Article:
A New Direction for Adams 14
A+ Colorado has been closely following and weighing in on the school district and state’s discussion about Adams 14 where nearly 7,500 students are relying on decisions made at the elected and leadership levels. This week’s decision on a course of action for Adams 14 School District (and for Risley International and Heroes Middle School in Pueblo City 60) came after an extraordinary flood of public comment and community input which coalesced around one clear feeling: the situation in Adams 14 is dire — having failed a whole generation of students — and swift and dramatic action is needed. The State Board clearly felt the community’s concern, understanding that their action was key for setting the direction of the district and testing our state accountability system. The State Board will direct Adams 14 to hire an external management organization (EMO) for no fewer than 4 years to help them turn around the district.
So what will external management look like? An answer to this question is still vague. The State Board was clear that the external management must have both the capacity and expertise to turnaround schools and manage a district. Who — the EMO, Adams 14 Board, or Adams 14 leadership– gets decision-making authority over what, still must be negotiated. While some of this may be outlined in the Board’s forthcoming Order, it will likely be an ongoing discussion through implementation.
The success of this strategy will rely heavily on who is brought in to support the district. Success will also depend on how the relationship between the local board, the EMO, and district leadership is structured. Not to mention how communities and stakeholders including families, students, and educators are brought into the district to co-create and implement cohesive improvement strategies.
As Adams 14 pursues this path, we’re left with the following questions (which we can promise we’ll be monitoring and trying to answer): will student needs (particularly support for emerging multilingual students) be at the forefront of decision-making and improvement planning with the EMO? How will the district pay for external management organization? What standards of transparency will the EMO be required to meet, particularly if they are a for-profit company? How will the monitoring of the plan differentiate district improvement versus improvement at Adams City High School (which didn’t receive a separate directive)?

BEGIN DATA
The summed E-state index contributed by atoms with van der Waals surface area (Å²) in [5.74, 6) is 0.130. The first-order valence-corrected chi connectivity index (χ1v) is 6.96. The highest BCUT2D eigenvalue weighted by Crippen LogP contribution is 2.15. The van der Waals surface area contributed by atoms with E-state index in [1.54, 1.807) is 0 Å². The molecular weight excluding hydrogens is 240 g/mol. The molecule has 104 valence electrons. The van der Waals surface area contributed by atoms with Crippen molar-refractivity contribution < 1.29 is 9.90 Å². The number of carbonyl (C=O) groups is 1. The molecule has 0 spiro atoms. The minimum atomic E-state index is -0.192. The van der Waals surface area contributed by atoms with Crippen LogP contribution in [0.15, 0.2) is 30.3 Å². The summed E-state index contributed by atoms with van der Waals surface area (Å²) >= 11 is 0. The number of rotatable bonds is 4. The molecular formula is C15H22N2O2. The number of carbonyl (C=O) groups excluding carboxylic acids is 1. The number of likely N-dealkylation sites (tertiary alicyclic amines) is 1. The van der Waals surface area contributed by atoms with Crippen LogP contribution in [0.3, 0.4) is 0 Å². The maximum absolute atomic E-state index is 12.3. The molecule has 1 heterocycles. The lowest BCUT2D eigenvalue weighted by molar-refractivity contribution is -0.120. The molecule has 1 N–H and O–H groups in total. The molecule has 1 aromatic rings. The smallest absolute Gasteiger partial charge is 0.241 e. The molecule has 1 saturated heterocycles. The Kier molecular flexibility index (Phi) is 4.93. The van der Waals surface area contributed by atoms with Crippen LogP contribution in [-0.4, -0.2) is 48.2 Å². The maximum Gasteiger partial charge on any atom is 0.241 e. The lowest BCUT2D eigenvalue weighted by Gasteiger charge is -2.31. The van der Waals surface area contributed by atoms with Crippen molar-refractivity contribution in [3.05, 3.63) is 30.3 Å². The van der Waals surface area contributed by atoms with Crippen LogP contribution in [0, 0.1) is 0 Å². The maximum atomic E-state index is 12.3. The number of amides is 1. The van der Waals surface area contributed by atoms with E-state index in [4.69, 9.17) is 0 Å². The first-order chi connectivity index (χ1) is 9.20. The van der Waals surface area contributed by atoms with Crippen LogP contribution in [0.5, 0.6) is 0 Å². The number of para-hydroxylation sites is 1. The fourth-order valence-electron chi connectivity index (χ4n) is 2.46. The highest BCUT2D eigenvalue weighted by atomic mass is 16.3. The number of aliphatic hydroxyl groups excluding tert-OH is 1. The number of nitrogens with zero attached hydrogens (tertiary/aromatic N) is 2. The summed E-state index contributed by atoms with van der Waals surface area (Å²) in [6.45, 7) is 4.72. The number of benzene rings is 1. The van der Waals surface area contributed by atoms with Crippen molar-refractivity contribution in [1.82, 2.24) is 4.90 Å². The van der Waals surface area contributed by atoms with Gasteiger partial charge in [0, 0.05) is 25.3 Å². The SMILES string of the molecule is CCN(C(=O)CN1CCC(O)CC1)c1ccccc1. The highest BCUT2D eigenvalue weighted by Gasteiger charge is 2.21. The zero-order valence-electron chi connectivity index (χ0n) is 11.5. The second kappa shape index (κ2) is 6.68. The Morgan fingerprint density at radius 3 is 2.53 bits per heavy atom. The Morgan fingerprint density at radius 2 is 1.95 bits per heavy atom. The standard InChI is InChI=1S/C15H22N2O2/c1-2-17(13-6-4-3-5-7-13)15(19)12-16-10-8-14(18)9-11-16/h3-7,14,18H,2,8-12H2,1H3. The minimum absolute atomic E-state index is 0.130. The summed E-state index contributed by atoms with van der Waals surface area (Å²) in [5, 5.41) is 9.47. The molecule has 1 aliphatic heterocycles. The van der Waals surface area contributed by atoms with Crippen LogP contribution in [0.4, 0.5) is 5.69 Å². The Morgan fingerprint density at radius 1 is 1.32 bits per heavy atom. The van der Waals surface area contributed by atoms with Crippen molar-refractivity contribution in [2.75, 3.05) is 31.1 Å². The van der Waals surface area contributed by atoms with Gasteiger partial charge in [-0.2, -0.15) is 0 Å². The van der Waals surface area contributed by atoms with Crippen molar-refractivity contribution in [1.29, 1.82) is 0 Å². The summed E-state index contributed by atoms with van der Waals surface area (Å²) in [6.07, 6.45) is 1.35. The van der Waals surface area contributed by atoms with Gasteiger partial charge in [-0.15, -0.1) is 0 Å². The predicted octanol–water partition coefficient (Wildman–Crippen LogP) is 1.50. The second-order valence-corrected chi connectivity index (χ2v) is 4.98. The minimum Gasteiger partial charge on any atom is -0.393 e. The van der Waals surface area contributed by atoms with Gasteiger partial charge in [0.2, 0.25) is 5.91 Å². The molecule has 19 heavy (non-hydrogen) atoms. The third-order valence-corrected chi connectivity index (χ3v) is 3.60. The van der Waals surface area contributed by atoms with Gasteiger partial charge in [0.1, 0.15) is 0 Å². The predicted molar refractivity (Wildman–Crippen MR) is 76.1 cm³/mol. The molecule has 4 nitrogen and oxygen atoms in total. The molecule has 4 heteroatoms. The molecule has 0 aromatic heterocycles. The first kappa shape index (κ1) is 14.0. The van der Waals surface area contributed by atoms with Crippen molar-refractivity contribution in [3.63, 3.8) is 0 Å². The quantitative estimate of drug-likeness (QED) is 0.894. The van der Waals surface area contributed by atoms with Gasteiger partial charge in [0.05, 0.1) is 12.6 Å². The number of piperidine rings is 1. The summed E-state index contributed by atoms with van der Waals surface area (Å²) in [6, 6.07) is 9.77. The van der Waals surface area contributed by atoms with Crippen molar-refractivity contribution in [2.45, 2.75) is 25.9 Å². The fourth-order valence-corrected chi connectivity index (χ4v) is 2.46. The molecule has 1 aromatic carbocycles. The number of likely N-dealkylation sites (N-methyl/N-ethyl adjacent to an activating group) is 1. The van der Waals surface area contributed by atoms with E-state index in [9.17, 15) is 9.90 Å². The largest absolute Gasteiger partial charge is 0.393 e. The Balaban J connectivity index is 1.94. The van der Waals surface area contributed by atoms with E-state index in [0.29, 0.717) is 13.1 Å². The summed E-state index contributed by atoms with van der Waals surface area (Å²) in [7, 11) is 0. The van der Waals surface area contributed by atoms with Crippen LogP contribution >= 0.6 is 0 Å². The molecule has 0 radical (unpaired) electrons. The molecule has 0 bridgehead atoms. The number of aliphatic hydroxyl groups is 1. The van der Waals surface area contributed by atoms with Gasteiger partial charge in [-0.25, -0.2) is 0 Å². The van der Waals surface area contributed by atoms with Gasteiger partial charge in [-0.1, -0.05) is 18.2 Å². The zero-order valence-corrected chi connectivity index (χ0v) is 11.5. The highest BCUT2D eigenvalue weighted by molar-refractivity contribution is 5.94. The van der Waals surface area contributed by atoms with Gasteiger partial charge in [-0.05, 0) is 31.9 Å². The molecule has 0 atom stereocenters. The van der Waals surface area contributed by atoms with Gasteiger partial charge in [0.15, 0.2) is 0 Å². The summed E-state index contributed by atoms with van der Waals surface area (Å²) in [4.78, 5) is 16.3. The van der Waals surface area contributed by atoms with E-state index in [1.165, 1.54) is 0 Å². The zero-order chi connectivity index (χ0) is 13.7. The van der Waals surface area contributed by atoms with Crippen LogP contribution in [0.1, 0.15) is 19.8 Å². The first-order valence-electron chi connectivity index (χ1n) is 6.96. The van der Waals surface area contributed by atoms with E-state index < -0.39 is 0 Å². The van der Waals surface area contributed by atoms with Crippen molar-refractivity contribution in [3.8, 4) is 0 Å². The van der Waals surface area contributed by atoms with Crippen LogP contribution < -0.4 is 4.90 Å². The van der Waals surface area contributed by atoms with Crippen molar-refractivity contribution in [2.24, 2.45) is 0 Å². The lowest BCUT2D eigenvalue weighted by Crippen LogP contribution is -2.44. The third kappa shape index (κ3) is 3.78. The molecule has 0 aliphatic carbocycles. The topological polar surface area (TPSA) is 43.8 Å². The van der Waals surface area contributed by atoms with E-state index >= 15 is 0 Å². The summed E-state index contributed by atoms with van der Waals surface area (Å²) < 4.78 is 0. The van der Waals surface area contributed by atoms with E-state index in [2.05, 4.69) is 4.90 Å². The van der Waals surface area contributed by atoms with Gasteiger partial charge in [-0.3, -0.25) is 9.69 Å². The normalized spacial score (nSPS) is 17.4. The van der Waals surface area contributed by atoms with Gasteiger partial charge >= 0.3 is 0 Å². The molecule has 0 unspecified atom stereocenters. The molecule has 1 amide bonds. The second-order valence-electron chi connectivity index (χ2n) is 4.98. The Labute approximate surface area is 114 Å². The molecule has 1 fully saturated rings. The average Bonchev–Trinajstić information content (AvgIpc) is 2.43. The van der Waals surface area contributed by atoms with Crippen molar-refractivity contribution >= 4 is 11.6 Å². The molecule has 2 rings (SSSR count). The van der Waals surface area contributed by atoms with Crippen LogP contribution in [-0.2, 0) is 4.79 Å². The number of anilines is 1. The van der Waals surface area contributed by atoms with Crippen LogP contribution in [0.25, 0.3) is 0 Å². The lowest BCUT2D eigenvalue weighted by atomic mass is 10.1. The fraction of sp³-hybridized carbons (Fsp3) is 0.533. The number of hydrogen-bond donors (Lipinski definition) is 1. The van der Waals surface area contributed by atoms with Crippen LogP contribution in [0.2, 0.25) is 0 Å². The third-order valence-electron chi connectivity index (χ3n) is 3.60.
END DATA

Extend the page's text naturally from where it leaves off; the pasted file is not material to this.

DPS Super Search Update
The search for Denver’s Superintendent continues this week behind closed doors as the DPS board narrows in on who should lead the district. We expect to come back from Thanksgiving break with an announcement on November 27 regarding their choice for one or several finalists along with a set of community meetings for the finalists to get to know the Denver community. While there have been lots of rumors around who is in the pool and will be chosen, the DPS Board of Education has been appropriately tight lipped about candidates while running a process that has gathered much input from the community. This decision is by far the most important one of the DPS board. It will have lasting impact on Denver’s students for many years. We are excited to work the next superintendent to accelerate progress in Denver. You can find the latest information from the DPS board here.
Aurora Public Schools Blueprint
Aurora Public Schools is wrapping up Phase 1 of Blueprint APS, the district’s initiative to engage the Aurora community in developing a long-term plan for how the district should serve the community. Phase 1 is scheduled to conclude in December with results from the community engagement process shared with the School Board. Those results will be used to create several possible scenarios for the district to consider in Phase 2 starting next spring. This effort overlaps with Aurora Superintendent Rico Munn being named the Colorado Superintendent of the Year, five years after taking the helm of APS.
A+ Visits the Outliers: Lake County
Every year, A+ Colorado conducts our Outlier report on school districts beating the odds across the state. This year, we reached out to many of those districts to learn about what they were doing and to celebrate their success.
At the end of October, A+ Colorado had our second visit to an Outliers school district when we traveled up to Leadville to meet with the great folks in Lake County. Superintendent Wendy Wyman and Chief Operating Officer Kate Bartlett asked us to present to both their Board and to a weekly community meeting of groups from across Lake County. In both of the presentations, we had the opportunity to present where Lake County showed up on the Outlier analysis. The data showed tremendous progress and opportunity to grow. After both presentations, we spent time discussing and learning about where they feel they have succeeded and where they have been challenged. A major component we heard was about the need to implement foundations like strong hiring practices and retention plans for teachers, utilizing an outside group to bring in perspective on how to rebuild their talent pipeline. Additionally, they spoke on the need to manage the pace of change for their staff and their schools. They wanted to see progress and improvement while ensuring folks were able to adjust to the shifting culture. They also spoke up about their future plans to increase partnership between educators and families, building new trust and connection with their community.
Save the Date: How We Evolve
A+ in the News
Multilingual Student Population Growing, The Denver Channel